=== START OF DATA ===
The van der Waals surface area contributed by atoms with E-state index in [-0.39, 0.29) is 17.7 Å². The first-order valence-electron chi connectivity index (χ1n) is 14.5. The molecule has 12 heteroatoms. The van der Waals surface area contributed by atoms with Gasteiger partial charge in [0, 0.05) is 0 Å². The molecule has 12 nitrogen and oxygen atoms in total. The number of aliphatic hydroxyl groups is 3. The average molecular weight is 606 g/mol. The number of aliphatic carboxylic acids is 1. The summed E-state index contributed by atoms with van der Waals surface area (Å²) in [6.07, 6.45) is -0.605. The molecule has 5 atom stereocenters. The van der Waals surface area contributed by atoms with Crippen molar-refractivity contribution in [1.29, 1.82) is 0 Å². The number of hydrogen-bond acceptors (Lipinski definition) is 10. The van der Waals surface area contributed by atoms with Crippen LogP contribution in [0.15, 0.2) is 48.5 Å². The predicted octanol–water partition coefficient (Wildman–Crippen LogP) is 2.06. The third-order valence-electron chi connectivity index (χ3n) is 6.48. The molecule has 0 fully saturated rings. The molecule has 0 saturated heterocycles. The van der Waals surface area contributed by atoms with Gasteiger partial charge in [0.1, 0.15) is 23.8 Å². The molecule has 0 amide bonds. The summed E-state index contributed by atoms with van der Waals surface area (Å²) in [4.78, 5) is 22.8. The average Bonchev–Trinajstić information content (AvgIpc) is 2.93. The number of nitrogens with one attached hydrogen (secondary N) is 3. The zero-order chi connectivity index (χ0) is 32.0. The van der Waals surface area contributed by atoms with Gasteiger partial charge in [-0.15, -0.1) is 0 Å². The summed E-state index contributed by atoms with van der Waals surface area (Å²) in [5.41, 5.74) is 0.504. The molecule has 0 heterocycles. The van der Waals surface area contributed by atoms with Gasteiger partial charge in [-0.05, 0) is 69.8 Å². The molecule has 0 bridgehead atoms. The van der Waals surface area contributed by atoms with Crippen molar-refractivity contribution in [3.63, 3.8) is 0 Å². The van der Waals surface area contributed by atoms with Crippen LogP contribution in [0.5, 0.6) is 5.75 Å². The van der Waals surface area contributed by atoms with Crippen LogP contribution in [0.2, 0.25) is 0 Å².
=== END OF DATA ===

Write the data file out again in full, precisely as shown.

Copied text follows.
The van der Waals surface area contributed by atoms with E-state index in [-0.39, 0.29) is 17.7 Å². The first-order valence-electron chi connectivity index (χ1n) is 14.5. The molecule has 12 heteroatoms. The van der Waals surface area contributed by atoms with Gasteiger partial charge in [0, 0.05) is 0 Å². The molecule has 12 nitrogen and oxygen atoms in total. The number of aliphatic hydroxyl groups is 3. The average molecular weight is 606 g/mol. The number of aliphatic carboxylic acids is 1. The summed E-state index contributed by atoms with van der Waals surface area (Å²) in [6.07, 6.45) is -0.605. The molecule has 5 atom stereocenters. The van der Waals surface area contributed by atoms with Crippen molar-refractivity contribution in [1.29, 1.82) is 0 Å². The number of hydrogen-bond acceptors (Lipinski definition) is 10. The van der Waals surface area contributed by atoms with Crippen LogP contribution in [0.15, 0.2) is 48.5 Å². The predicted octanol–water partition coefficient (Wildman–Crippen LogP) is 2.06. The third-order valence-electron chi connectivity index (χ3n) is 6.48. The molecule has 0 fully saturated rings. The molecule has 0 saturated heterocycles. The van der Waals surface area contributed by atoms with Gasteiger partial charge in [0.1, 0.15) is 23.8 Å². The molecule has 0 amide bonds. The summed E-state index contributed by atoms with van der Waals surface area (Å²) in [4.78, 5) is 22.8. The average Bonchev–Trinajstić information content (AvgIpc) is 2.93. The number of nitrogens with one attached hydrogen (secondary N) is 3. The zero-order chi connectivity index (χ0) is 32.0. The van der Waals surface area contributed by atoms with Gasteiger partial charge in [-0.15, -0.1) is 0 Å². The summed E-state index contributed by atoms with van der Waals surface area (Å²) in [5.41, 5.74) is 0.504. The molecule has 0 heterocycles. The van der Waals surface area contributed by atoms with Gasteiger partial charge in [-0.05, 0) is 69.8 Å². The molecule has 0 bridgehead atoms. The van der Waals surface area contributed by atoms with Crippen molar-refractivity contribution in [3.63, 3.8) is 0 Å². The van der Waals surface area contributed by atoms with Crippen LogP contribution in [0.5, 0.6) is 5.75 Å². The van der Waals surface area contributed by atoms with Crippen LogP contribution in [0.2, 0.25) is 0 Å².